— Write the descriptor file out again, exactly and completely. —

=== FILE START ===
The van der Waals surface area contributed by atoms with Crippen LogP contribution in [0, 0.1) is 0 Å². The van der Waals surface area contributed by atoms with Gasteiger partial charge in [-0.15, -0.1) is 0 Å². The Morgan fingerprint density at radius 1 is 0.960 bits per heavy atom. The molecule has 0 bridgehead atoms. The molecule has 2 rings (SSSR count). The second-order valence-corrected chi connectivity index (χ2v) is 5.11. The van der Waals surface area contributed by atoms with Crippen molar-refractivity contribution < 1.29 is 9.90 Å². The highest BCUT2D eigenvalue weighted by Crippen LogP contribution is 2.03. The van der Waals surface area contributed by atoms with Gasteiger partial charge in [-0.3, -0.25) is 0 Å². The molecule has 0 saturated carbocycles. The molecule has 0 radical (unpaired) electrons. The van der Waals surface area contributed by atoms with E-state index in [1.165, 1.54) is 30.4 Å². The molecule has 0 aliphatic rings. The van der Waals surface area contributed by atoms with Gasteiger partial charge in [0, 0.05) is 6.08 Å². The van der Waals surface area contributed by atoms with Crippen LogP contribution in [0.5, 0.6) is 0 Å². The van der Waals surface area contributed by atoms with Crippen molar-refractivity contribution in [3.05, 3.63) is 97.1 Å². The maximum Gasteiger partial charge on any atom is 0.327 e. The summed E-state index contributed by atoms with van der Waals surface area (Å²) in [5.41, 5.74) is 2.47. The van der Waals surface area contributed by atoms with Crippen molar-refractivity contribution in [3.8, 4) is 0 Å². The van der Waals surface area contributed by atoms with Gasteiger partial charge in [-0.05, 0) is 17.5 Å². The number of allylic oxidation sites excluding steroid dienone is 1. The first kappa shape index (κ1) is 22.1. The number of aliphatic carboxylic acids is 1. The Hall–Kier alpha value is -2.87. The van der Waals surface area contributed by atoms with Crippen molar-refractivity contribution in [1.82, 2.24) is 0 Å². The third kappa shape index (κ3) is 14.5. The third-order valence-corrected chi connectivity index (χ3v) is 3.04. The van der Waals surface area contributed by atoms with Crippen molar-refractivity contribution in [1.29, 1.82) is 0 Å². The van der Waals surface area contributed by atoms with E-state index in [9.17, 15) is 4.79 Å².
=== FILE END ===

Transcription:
The van der Waals surface area contributed by atoms with Crippen LogP contribution in [0, 0.1) is 0 Å². The van der Waals surface area contributed by atoms with Gasteiger partial charge in [-0.15, -0.1) is 0 Å². The Morgan fingerprint density at radius 1 is 0.960 bits per heavy atom. The molecule has 0 bridgehead atoms. The molecule has 2 rings (SSSR count). The second-order valence-corrected chi connectivity index (χ2v) is 5.11. The van der Waals surface area contributed by atoms with Crippen molar-refractivity contribution < 1.29 is 9.90 Å². The highest BCUT2D eigenvalue weighted by Crippen LogP contribution is 2.03. The van der Waals surface area contributed by atoms with Gasteiger partial charge in [-0.3, -0.25) is 0 Å². The molecule has 0 saturated carbocycles. The molecule has 0 radical (unpaired) electrons. The van der Waals surface area contributed by atoms with E-state index in [1.165, 1.54) is 30.4 Å². The molecule has 0 aliphatic rings. The van der Waals surface area contributed by atoms with Gasteiger partial charge in [0, 0.05) is 6.08 Å². The van der Waals surface area contributed by atoms with Crippen LogP contribution in [0.5, 0.6) is 0 Å². The van der Waals surface area contributed by atoms with Crippen molar-refractivity contribution in [3.05, 3.63) is 97.1 Å². The maximum Gasteiger partial charge on any atom is 0.327 e. The summed E-state index contributed by atoms with van der Waals surface area (Å²) in [5.41, 5.74) is 2.47. The van der Waals surface area contributed by atoms with Crippen molar-refractivity contribution in [3.8, 4) is 0 Å². The van der Waals surface area contributed by atoms with Gasteiger partial charge in [-0.05, 0) is 17.5 Å². The number of allylic oxidation sites excluding steroid dienone is 1. The first kappa shape index (κ1) is 22.1. The number of aliphatic carboxylic acids is 1. The Hall–Kier alpha value is -2.87. The van der Waals surface area contributed by atoms with Crippen molar-refractivity contribution in [1.82, 2.24) is 0 Å². The third kappa shape index (κ3) is 14.5. The third-order valence-corrected chi connectivity index (χ3v) is 3.04. The van der Waals surface area contributed by atoms with Crippen molar-refractivity contribution in [1.29, 1.82) is 0 Å². The van der Waals surface area contributed by atoms with E-state index in [9.17, 15) is 4.79 Å².